Read more: Leadership Skills: Definitions and Examples


If you're applying for a role that requires leadership, consider highlighting your experience in guiding teams and your habit of taking risks and embracing new challenges. Focus on your ability to assess risks and make sound decisions by discussing a specific instance when you took a risk at work.

Example: “I understand that taking calculated risks can offer substantial advantages to my team, so I embrace risks when I determine them to be worthwhile. In my previous role, I encouraged my team to adopt a difficult new technology that would transform our organization. I challenged team members to present their progress each week, and I offered rewards to those who hit performance targets.”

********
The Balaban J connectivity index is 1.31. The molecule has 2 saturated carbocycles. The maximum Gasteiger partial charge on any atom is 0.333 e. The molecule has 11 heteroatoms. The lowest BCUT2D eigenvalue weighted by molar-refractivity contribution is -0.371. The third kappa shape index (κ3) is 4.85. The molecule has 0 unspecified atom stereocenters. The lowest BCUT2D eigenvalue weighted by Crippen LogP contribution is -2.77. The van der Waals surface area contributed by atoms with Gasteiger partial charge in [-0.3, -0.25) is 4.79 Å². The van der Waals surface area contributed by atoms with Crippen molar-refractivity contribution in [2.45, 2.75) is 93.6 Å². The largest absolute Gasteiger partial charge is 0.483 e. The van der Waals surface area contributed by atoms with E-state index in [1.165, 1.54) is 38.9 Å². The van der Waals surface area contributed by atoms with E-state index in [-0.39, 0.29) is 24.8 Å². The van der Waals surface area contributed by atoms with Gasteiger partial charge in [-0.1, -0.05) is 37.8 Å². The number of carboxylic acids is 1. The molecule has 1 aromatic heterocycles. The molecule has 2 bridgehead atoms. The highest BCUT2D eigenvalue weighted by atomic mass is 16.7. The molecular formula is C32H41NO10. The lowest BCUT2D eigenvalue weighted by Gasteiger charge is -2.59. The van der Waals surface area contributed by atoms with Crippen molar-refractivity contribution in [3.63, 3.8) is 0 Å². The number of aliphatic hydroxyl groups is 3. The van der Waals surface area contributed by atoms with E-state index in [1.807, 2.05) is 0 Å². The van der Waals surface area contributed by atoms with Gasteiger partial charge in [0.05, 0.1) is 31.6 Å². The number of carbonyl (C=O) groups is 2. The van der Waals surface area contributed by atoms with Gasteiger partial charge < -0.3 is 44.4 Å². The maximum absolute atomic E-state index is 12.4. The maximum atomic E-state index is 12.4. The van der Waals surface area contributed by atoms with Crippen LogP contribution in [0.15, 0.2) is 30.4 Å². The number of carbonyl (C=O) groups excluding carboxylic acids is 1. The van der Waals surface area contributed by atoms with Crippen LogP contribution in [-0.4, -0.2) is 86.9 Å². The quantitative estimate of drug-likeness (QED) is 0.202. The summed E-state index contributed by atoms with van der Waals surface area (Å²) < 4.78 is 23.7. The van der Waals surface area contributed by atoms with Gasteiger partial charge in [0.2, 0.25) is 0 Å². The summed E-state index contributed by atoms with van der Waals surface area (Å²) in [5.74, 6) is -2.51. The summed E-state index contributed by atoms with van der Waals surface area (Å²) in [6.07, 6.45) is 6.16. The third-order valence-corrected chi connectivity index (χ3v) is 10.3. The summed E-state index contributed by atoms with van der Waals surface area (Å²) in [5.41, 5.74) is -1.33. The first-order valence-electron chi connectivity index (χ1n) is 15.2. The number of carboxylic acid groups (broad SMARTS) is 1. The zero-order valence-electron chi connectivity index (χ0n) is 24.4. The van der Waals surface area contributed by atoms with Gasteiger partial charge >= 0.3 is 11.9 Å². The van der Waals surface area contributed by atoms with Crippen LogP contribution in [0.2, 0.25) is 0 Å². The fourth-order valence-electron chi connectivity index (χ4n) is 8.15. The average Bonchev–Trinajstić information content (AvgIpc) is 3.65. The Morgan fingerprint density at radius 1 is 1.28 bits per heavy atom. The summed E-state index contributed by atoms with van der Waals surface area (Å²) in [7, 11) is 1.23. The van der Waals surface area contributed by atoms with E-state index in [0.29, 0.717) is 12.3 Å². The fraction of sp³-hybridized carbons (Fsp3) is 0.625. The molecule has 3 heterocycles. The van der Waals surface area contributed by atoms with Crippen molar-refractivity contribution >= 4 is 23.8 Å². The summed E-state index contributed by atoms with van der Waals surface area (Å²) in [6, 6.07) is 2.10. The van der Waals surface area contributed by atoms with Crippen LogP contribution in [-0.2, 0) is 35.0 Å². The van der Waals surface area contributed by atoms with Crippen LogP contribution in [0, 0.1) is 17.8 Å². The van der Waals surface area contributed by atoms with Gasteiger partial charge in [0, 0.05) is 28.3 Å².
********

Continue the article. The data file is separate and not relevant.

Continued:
You can exhibit your self-starter qualities by demonstrating your problem-solving abilities. Consider sharing a specific time when you resolved a challenging problem and led your team through the obstacle.

Example: “I strive to be proactive in the workplace. In my last position, we started a new project, and I realized we might struggle with meeting some deadlines. I took the initiative to discuss potential solutions and provide team members with extra training to help them work more efficiently. As a result of my problem-solving abilities, we met every deadline and actually executed the project ahead of time.”

Read more: Tips From a Recruiter: Mastering the Virtual Interview

Goal achiever

You can convey your motivation and desire for success by focusing on your proactive approach to objectives. Try discussing a situation when you achieved high goals and exceeded the expectations of supervisors or customers.

Example: “In my current role, I work to improve my skills at every available opportunity. At first, I merely met my goals, but I knew I could perform better. I independently sought a sales training program, and the techniques I learned have helped me exceed my goals for the past three months.”

Read more: How to Prepare for a Job Interview